Disease: Acid reflux, infant

Infant reflux (sometimes called infant acid reflux) is the condition where the contents of the stomach are spit out, usually shortly after feeding. Spitting up (infant reflux) becomes less common as a baby gets older, and it's unusual if it's still occurring after 18 months of age.

In a small number of cases, reflux can be a sign of a more serious problem, such as gastroesophageal reflux disease (GERD), an allergy or a blockage.

Source: http://www.mayoclinic.com

Spitting up and vomiting are the main symptoms of infant reflux. As long as your baby is healthy, content and growing well, the reflux is not a cause for concern. Your child will in all likelihood outgrow it.

While your baby may act fussy or seem to be uncomfortable, it is very unusual for the stomach contents to be acidic enough to irritate the esophagus or throat, as happens with acid reflux.

When to see a doctor

Contact your baby's doctor if your baby:

  • Isn't gaining weight
  • Spits up forcefully, causing stomach contents to shoot out of his or her mouth (projectile vomiting)
  • Spits up green or yellow fluid
  • Spits up blood or a material that looks like coffee grounds
  • Refuses food
  • Has blood in his or her stool
  • Has difficulty breathing
  • Begins vomiting at age 6 months or older

Some of these signs may indicate more-serious conditions, such as gastroesophageal reflux disease (GERD) or pyloric stenosis. In GERD, the reflux contains stomach acid which damages the lining of the esophagus. Pyloric stenosis is a rare condition in which a narrowed valve between the stomach and the small intestine keeps stomach contents from emptying into the small intestine.

Source: http://www.mayoclinic.com

Infant reflux is related to a number of factors, often in combination with one another.

In infants, the ring of muscle between the esophagus and the stomach — the lower esophageal sphincter (LES) — is not yet fully mature, allowing stomach contents to flow backward. Eventually, the LES will open only when baby swallows and will remain tightly closed the rest of the time, keeping stomach contents where they belong.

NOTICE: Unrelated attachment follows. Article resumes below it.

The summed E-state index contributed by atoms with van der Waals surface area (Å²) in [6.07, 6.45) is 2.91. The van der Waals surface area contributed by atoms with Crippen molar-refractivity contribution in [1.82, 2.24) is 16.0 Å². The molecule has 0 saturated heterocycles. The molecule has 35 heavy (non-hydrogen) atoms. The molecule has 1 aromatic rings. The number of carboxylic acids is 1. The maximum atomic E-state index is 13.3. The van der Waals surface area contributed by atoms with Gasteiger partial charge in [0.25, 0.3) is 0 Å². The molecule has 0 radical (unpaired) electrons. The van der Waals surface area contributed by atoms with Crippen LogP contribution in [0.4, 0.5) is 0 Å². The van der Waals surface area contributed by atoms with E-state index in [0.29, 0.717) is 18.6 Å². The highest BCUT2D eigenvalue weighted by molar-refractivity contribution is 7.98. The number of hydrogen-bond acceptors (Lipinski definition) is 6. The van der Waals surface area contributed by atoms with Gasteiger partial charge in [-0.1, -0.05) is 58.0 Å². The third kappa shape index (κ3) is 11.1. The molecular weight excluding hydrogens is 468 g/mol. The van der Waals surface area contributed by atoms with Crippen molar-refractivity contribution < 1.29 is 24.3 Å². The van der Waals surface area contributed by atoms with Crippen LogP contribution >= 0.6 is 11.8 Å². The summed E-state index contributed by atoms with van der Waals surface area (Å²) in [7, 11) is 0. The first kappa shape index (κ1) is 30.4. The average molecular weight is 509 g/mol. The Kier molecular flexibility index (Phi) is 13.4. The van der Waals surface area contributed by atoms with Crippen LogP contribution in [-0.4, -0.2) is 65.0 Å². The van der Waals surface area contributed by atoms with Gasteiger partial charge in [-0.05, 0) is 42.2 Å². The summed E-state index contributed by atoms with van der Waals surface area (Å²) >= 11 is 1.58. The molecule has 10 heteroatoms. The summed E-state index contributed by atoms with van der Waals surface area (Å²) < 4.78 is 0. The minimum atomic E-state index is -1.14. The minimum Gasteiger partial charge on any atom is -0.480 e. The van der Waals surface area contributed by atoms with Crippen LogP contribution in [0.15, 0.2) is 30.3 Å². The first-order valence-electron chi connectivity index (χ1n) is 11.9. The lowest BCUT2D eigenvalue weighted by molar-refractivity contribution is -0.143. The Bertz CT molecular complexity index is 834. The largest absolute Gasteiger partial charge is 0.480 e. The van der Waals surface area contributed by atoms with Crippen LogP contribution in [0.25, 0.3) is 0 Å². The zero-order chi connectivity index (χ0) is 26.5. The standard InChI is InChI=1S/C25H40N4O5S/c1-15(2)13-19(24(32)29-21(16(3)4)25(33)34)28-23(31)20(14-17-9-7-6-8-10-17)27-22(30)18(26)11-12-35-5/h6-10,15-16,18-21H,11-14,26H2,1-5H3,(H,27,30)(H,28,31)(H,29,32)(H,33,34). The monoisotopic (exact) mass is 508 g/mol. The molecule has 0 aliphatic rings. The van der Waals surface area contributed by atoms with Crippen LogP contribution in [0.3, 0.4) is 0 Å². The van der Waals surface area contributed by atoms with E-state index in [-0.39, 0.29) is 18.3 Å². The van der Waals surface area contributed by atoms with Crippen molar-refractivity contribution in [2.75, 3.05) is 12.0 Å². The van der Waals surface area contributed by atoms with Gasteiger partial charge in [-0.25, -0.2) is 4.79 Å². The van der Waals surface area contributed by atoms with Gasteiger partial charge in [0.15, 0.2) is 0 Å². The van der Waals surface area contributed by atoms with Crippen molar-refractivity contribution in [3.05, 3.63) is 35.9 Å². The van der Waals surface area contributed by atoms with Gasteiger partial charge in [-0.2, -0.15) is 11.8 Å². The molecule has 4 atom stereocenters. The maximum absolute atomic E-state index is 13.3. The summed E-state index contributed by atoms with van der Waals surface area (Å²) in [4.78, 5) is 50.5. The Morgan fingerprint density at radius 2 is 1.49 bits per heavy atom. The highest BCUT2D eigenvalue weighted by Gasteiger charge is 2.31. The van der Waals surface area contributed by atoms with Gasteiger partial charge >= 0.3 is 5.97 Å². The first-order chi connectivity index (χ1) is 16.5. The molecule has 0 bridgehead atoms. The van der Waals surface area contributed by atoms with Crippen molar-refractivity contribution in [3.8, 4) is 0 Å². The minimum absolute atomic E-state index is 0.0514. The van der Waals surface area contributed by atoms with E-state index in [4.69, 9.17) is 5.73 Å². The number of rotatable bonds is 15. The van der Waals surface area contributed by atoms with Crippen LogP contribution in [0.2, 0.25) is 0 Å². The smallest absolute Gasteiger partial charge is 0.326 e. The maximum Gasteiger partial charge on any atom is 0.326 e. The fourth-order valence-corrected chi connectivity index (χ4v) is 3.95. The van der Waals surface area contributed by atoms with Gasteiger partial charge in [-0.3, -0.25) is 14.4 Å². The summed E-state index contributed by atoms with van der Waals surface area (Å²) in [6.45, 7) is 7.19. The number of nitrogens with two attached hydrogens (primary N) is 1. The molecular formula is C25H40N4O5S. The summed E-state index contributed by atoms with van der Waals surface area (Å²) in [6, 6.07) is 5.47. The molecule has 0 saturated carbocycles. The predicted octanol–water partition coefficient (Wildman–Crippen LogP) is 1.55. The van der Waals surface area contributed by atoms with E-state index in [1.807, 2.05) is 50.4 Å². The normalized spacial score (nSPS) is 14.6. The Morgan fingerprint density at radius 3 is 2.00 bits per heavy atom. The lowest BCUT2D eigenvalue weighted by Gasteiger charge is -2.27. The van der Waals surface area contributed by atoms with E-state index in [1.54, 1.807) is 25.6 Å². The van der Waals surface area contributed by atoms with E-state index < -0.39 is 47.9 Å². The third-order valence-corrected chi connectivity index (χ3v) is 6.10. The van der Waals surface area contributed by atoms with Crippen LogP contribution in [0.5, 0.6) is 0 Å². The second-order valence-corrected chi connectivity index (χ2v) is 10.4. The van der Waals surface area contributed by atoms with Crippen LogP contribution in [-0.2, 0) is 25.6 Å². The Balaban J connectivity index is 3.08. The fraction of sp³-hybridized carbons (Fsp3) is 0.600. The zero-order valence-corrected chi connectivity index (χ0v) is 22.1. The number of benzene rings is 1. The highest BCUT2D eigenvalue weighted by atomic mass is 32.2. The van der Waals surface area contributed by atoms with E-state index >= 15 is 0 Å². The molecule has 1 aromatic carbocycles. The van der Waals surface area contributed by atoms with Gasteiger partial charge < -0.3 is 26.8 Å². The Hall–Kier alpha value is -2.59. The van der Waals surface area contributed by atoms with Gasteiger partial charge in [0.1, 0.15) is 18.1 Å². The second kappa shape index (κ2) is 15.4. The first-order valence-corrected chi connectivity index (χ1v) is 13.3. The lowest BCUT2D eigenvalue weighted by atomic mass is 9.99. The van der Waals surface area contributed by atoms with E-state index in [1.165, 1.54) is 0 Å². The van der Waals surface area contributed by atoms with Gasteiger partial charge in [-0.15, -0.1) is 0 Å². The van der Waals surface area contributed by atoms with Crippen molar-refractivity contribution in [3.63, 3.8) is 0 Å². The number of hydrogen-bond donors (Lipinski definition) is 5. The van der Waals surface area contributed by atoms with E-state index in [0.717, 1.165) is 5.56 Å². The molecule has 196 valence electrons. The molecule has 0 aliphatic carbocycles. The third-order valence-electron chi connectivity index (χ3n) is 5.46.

Babies are lying flat most of the time, which makes reflux more likely. Moreover, their diet is completely liquid, also favoring infant reflux. Sometimes air bubbles in the stomach may push liquids backward. In other cases, your baby may simply drink too much, too fast.

Although infant reflux most often occurs after a feeding, it can happen anytime your baby coughs, cries or strains.

In a small number of cases, the symptoms of infant reflux are caused by something else. Among the possibilities:

  • Allergic gastroenteritis is an intolerance to something in food, usually a protein in cow's milk.
  • Gastroesophael reflux disease (GERD) is a more severe condition where the reflux is acidic enough to actually irritate and damage the lining of the esophagus.
  • Eosinophilic esophagitis is a condition where a particular type of white blood cell (eosinophil) builds up and injures the lining of the esophagus.
  • Obstruction is a blockage or narrowing in the esophagus (esophageal stricture) or between the stomach and small intestine (pyloric stenosis).

Source: http://www.mayoclinic.com

Diagnosis of infant reflux is typically based on your baby's symptoms and a physical exam. If your baby is healthy, growing as expected and seems content, then further testing usually isn't needed.

If your baby's doctor suspects a more serious problem, diagnostic tests could include:

  • Ultrasound. This test is used to detect an obstruction in the opening between the stomach and small intestine (pyloric stenosis).